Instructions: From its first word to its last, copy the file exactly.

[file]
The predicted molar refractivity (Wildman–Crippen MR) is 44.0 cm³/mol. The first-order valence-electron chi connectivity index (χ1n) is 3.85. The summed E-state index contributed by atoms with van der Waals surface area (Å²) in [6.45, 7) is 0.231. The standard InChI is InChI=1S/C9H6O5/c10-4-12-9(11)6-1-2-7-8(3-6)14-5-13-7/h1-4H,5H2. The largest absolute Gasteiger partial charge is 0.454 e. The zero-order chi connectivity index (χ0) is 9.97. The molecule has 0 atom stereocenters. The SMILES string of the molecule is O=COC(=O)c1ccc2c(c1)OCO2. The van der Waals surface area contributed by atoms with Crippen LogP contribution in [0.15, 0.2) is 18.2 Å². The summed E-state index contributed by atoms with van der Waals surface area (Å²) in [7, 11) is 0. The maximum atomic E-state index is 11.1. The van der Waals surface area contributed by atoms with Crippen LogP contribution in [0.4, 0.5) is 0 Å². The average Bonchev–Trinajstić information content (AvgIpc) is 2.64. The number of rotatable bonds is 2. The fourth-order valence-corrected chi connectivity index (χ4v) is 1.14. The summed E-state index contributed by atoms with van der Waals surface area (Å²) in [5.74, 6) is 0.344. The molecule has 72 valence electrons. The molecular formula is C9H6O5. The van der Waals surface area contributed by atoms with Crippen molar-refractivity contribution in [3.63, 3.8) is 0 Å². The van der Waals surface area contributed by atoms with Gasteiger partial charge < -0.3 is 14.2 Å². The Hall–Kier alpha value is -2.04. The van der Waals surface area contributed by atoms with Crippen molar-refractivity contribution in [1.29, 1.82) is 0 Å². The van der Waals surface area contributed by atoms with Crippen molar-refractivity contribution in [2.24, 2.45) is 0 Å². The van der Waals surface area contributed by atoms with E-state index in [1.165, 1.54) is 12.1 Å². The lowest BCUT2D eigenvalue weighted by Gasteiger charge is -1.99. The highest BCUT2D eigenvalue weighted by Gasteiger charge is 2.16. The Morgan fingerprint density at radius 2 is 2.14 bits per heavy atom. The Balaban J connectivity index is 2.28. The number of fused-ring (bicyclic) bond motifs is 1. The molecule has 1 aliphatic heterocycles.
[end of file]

The predicted molar refractivity (Wildman–Crippen MR) is 44.0 cm³/mol. The first-order valence-electron chi connectivity index (χ1n) is 3.85. The summed E-state index contributed by atoms with van der Waals surface area (Å²) in [6.45, 7) is 0.231. The standard InChI is InChI=1S/C9H6O5/c10-4-12-9(11)6-1-2-7-8(3-6)14-5-13-7/h1-4H,5H2. The largest absolute Gasteiger partial charge is 0.454 e. The zero-order chi connectivity index (χ0) is 9.97. The molecule has 0 atom stereocenters. The SMILES string of the molecule is O=COC(=O)c1ccc2c(c1)OCO2. The van der Waals surface area contributed by atoms with Crippen LogP contribution in [0.15, 0.2) is 18.2 Å². The summed E-state index contributed by atoms with van der Waals surface area (Å²) in [7, 11) is 0. The maximum atomic E-state index is 11.1. The van der Waals surface area contributed by atoms with Crippen LogP contribution in [0.4, 0.5) is 0 Å². The average Bonchev–Trinajstić information content (AvgIpc) is 2.64. The number of rotatable bonds is 2. The fourth-order valence-corrected chi connectivity index (χ4v) is 1.14. The summed E-state index contributed by atoms with van der Waals surface area (Å²) in [5.74, 6) is 0.344. The molecule has 72 valence electrons. The molecular formula is C9H6O5. The van der Waals surface area contributed by atoms with Crippen molar-refractivity contribution in [3.63, 3.8) is 0 Å². The van der Waals surface area contributed by atoms with Gasteiger partial charge < -0.3 is 14.2 Å². The Hall–Kier alpha value is -2.04. The van der Waals surface area contributed by atoms with Crippen molar-refractivity contribution in [1.29, 1.82) is 0 Å². The van der Waals surface area contributed by atoms with Crippen molar-refractivity contribution in [2.24, 2.45) is 0 Å². The van der Waals surface area contributed by atoms with E-state index in [1.165, 1.54) is 12.1 Å². The lowest BCUT2D eigenvalue weighted by Gasteiger charge is -1.99. The highest BCUT2D eigenvalue weighted by Gasteiger charge is 2.16. The Morgan fingerprint density at radius 2 is 2.14 bits per heavy atom. The Balaban J connectivity index is 2.28. The number of fused-ring (bicyclic) bond motifs is 1. The molecule has 1 aliphatic heterocycles.